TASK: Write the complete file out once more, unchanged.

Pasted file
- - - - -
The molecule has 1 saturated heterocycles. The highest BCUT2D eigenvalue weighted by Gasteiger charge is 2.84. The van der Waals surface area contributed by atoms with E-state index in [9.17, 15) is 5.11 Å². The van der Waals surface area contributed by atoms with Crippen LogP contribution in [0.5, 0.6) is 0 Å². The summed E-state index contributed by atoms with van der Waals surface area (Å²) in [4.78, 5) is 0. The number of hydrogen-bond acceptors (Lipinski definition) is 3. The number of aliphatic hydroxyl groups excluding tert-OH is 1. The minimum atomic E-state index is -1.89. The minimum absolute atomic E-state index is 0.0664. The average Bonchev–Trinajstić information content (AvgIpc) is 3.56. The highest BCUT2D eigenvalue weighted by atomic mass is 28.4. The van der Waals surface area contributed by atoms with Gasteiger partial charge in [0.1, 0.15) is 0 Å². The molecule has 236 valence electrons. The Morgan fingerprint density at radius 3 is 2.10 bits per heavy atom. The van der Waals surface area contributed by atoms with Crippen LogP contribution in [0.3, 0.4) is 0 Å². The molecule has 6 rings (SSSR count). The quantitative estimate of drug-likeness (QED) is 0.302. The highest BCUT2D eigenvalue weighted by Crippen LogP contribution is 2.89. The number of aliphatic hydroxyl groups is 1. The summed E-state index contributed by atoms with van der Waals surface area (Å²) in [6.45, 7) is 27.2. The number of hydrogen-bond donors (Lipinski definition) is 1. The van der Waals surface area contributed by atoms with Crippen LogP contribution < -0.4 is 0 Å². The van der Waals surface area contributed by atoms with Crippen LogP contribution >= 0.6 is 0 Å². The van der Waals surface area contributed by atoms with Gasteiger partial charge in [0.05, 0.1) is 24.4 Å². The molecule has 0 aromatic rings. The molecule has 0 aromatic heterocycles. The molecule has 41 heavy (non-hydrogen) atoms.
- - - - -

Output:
The molecule has 1 saturated heterocycles. The highest BCUT2D eigenvalue weighted by Gasteiger charge is 2.84. The van der Waals surface area contributed by atoms with E-state index in [9.17, 15) is 5.11 Å². The van der Waals surface area contributed by atoms with Crippen LogP contribution in [0.5, 0.6) is 0 Å². The summed E-state index contributed by atoms with van der Waals surface area (Å²) in [4.78, 5) is 0. The number of hydrogen-bond acceptors (Lipinski definition) is 3. The number of aliphatic hydroxyl groups excluding tert-OH is 1. The minimum atomic E-state index is -1.89. The minimum absolute atomic E-state index is 0.0664. The average Bonchev–Trinajstić information content (AvgIpc) is 3.56. The highest BCUT2D eigenvalue weighted by atomic mass is 28.4. The van der Waals surface area contributed by atoms with Gasteiger partial charge in [0.1, 0.15) is 0 Å². The molecule has 236 valence electrons. The Morgan fingerprint density at radius 3 is 2.10 bits per heavy atom. The van der Waals surface area contributed by atoms with Crippen LogP contribution in [0.3, 0.4) is 0 Å². The molecule has 6 rings (SSSR count). The quantitative estimate of drug-likeness (QED) is 0.302. The highest BCUT2D eigenvalue weighted by Crippen LogP contribution is 2.89. The number of aliphatic hydroxyl groups is 1. The summed E-state index contributed by atoms with van der Waals surface area (Å²) in [6.45, 7) is 27.2. The number of hydrogen-bond donors (Lipinski definition) is 1. The van der Waals surface area contributed by atoms with Crippen LogP contribution < -0.4 is 0 Å². The van der Waals surface area contributed by atoms with Crippen LogP contribution >= 0.6 is 0 Å². The van der Waals surface area contributed by atoms with Gasteiger partial charge in [0.05, 0.1) is 24.4 Å². The molecule has 0 aromatic rings. The molecule has 0 aromatic heterocycles. The molecule has 41 heavy (non-hydrogen) atoms.